After that I drove to Hollywood and saw the Decemberists play. A good night.

- Speaking of Simon, he was a featured panelist on the last week’s episode of “Real Time with Bill Maher” on HBO. Haven’t watched it yet. Sometimes those panels are a too awkward of a mix like that time Mos Def kept interrupting Christopher Hitchens and Salman Rushdie to make some pedestrian point.

(photo is of me, Block, Pelecanos from left to right)

Thursday, May 14, 2009

Back in the Game

It's been many moons since I posted anything on the blog. The show is over, grad school life is intense... what else can a man say about the show?

But a few weeks ago, I was driving up through Westwood past the W Hotel on my way to campus when a familiar figure caught my eye. It was Wood Harris, hanging out in front of the hotel with a small entourage. "Avon!" I yelled. "What's up baby," he said (seeing him and two of Claire's boyfriends from "Six Feet Under" have made up the core of star sightings down here). The sighting brought back the living reality of the show to me and that maybe my Wire blogging days are not all behind me.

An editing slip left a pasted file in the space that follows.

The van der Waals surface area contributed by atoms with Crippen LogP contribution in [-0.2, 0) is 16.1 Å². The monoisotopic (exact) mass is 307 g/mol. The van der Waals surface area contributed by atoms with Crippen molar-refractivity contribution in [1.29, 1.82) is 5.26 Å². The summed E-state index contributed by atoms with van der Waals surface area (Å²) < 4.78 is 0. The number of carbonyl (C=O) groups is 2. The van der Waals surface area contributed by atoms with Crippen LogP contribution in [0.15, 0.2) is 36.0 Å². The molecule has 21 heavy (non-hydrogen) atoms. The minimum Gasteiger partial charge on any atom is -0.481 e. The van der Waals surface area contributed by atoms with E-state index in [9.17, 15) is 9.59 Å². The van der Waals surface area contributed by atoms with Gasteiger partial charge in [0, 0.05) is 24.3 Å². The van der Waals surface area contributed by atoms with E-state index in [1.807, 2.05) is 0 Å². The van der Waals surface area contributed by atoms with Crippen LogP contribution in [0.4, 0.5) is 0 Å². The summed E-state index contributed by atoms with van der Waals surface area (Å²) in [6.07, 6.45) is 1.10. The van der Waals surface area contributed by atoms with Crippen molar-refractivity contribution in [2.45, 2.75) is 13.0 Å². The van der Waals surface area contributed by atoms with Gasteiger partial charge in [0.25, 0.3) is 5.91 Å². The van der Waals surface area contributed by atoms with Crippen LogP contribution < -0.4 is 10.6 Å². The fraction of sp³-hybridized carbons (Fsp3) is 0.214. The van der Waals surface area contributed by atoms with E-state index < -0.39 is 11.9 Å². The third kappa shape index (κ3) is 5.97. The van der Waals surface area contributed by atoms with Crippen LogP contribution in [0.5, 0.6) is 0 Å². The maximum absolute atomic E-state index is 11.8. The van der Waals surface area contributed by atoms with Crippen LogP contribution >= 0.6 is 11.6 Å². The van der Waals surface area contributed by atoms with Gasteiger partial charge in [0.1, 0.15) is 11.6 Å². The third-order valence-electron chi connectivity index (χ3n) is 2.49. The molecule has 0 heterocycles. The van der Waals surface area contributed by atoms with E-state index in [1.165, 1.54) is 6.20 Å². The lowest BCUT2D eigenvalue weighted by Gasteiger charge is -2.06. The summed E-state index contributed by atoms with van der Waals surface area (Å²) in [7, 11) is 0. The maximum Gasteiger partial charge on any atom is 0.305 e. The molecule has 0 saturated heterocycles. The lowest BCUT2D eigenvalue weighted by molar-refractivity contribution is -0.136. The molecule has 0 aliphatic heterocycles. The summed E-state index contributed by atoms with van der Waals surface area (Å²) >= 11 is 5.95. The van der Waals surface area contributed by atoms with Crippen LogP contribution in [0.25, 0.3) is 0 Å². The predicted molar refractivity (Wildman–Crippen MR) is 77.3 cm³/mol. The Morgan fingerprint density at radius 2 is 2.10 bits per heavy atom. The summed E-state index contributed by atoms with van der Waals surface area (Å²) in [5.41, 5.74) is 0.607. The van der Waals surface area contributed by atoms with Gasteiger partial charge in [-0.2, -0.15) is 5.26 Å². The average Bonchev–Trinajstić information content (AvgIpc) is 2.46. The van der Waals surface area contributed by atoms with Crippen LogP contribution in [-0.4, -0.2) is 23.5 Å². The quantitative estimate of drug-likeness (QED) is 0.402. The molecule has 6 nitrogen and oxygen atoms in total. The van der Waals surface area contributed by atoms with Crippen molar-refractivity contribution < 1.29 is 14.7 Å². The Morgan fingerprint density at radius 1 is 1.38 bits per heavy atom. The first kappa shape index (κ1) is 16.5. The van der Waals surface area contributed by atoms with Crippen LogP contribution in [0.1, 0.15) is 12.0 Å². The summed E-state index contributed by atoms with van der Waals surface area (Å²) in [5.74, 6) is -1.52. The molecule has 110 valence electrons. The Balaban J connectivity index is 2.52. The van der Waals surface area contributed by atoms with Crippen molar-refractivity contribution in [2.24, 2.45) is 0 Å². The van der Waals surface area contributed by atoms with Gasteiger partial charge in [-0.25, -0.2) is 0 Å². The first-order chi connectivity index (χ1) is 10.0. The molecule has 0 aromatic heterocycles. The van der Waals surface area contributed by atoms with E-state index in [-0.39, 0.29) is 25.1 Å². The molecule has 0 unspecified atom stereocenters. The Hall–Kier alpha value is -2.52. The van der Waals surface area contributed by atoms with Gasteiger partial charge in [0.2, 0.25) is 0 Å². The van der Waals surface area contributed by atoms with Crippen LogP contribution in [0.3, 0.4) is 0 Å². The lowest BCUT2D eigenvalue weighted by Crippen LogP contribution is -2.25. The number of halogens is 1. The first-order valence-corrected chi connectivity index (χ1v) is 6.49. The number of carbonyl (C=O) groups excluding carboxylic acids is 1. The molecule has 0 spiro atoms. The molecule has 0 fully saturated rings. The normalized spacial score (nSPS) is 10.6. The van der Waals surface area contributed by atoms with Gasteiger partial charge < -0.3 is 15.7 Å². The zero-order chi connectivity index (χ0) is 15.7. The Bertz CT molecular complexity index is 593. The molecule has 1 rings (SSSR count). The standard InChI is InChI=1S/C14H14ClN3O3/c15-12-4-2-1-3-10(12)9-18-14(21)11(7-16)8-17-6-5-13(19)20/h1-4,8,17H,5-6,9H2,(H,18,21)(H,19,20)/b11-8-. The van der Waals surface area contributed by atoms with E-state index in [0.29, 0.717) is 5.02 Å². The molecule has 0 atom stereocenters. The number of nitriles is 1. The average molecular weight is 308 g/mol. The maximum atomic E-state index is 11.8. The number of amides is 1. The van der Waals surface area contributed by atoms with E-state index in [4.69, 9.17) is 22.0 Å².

George Pelecanos on tour

I'm very excited about this. His tour, which launches today in D.C., swings through the country this month. Pelecanos is a D.C. crime novelist who was a producer and writer on "The Wire," penning every several episodes, including the second-to-last episode in every season. I've now read about five of his novels - his latest, "The Way Home" came out Tuesday - and the more of his novels I read, the bigger his stamp I see on the show. An interview in the L.A. Times is here.

People always talk about Simon and Burns as the genius behind the show, but there are so many similarities between the themes of "The Wire" and Pelecanos' novels that I think that his contribution to the overall product has been minimized and overlooked. The street language, the love of the city no matter how broken it appears, the interest in the mores of contemporary urban masculinity, the portrayal of villains as individuals whose lives took the course they did as a result of societal dysfunction and injustice rather than personal failure - these are all aspects of the show that one finds again and again in his novels.